When I first set out to write my young adult novel THE CAMINO CLUB, I had a few things in mind. A major one was The Breakfast Club. There were parts of that (badly aged) movie that I admired. As I was a punk rocker in my teen years in the early to mid 80s, I knew about cliques and how hard it was to break free of them (or protect yourself from others). I also knew that, if given the chance, the people steadfast in their rigid clique-y groups would easily break free once they found common ground. I had experienced that phenomenon myself in high school. The other thing I had in mind was the fact that prisoners on the Camino de Santiago pilgrimage route has been a thing for many many years.
Essentially, what I did was take The Breakfast Club idea and spread it out over a longer time-span while moving it outside. With one big exception. I didn’t just abandon and neglect my teens and allow them to fend for themselves. I put counselors in the thick of things with them. If prisoners have walked the Camino to regain their freedom for possibly hundreds of years, then why couldn’t I create a fictional rehabilitation program for a few delinquent teens?
There is a long history of prison reform programs that see prisoners walk the Camino in Spain. Spain itself has such a program. HERE’S AN ARTICLE ON ONE SUCH PROGRAM OUT OF SEGOVIA, SPAIN. In it, six prisoners complete the final step of their sentence by walking a portion of the Camino.
From the article:
“Walking with them are two prison educators and a volunteer from the Father Garralda Open Horizons Foundation, an NGO that has worked for the past 30 years on social-integration programs for prisoners. Jesús Hernández, the head of the group, is a veteran expert on drug addiction and reintegration programs. He was one of the first members of the prison’s treatment board.”
This particular program is about reintegration. In the past, prisoners were sent on their way to complete the entire pilgrimage route and their stamped passport books would be proof that they walked it. And once the proof was offered, they would be free. The feeling was that walking the way of Saint James changed a person. Life affirming pilgrimages would transform them and change the course of their lives for the better.
Belgium still offers 2 ‘Golden Tickets’ each year. The pilgrimage route these two prisoners have to walk is slightly different, though. Two teens set off on a 2,496 km hike to Santiago with an assigned youth worker. READ THIS EXCELLENT ARTICLE ON THE BELGIUM CONNECTION…THIS ONE ALSO DOES A GOOD JOB OF DESCRIBING MORE ABOUT THE CAMINO DE SANTIAGO ORIGINS.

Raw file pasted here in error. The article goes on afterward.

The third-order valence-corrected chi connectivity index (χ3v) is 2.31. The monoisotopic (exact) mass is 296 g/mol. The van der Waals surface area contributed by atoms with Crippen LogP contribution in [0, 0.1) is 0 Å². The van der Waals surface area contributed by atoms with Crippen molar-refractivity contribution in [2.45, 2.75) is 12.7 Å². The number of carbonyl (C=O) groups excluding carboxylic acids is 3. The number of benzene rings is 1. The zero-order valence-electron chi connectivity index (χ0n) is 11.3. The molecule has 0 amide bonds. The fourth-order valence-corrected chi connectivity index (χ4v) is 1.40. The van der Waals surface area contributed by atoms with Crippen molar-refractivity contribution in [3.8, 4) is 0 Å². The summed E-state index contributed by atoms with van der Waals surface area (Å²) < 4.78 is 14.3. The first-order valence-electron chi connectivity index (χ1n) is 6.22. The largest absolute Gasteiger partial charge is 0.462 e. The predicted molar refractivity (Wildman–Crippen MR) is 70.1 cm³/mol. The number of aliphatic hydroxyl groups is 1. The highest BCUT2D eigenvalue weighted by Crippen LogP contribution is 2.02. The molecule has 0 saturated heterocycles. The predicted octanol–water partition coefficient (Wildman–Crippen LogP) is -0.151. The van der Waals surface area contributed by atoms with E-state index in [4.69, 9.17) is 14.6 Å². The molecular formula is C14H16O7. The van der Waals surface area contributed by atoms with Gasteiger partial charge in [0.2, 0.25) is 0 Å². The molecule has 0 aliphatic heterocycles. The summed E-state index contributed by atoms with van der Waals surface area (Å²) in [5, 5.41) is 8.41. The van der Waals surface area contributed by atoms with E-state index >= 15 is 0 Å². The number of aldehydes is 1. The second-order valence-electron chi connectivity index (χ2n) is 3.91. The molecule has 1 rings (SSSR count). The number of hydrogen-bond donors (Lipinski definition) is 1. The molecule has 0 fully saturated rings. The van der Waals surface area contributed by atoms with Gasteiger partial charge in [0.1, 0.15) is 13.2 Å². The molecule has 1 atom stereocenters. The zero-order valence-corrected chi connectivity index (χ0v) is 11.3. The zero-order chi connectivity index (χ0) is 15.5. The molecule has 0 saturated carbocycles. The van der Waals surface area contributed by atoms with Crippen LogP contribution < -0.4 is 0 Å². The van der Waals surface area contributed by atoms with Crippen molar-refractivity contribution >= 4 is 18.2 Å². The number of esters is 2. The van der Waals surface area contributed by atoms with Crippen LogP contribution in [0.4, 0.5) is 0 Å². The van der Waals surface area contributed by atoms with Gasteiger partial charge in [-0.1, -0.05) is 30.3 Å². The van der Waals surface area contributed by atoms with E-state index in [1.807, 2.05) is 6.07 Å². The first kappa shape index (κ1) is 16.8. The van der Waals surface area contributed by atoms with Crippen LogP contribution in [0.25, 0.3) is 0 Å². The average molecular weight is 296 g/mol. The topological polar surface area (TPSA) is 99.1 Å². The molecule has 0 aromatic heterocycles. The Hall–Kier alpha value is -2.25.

From the article:
A good walk can work as a medicine. For over a thousand years, pilgrims have been walking the Camino de Santiago, pushing themselves beyond what they thought was possible. In medieval times, many pilgrims would struggle to make it all the way to Santiago de Compostela and its shrine to St James. While most took the route voluntarily, some were obligated by a court to walk the path as a form of penance.
A lot of the pilgrims who make their way to the Camino are NOT prisoners at all, but also feel the need to break free…to change something about their life. They say that the Camino first enters your life as a word, a short explanation, something you hear about here and there, until it becomes a thunderous shout. The Camino calls to you. And it never stops calling until you make room for it. It may well be an extremely healing journey for prisoners making their way to freedom…but it is also an agent of change in anyone’s life. It’s no longer just a Catholic pilgrimage route to the bones of one of the apostles. It’s a path to walk when you have some thinking to do…when you want to break free of one of your own prisons.
I wrote The Camino Club because my own pilgrimage on the path in 2014 showed me the power involved in putting one foot in front of the other and communing with others making those same simple movements. I didn’t make the mold when I created this story…but I borrowed it for a while and made it my own. The Camino Club drops OCTOBER 6th, 2020. If you read it, you’ll learn about my six delinquent teens who were forced to walk the Camino in order to avoid incarceration. They were not the first to do so, and they won’t be the last. The Camino is a growth experience…and people have known this about the path for hundreds of years and they took advantage of its healing and rehabilitating vibes. You don’t have to be a prisoner to walk the Camino and grow from the experience. Then again, we’re all prisoners of something…are we not?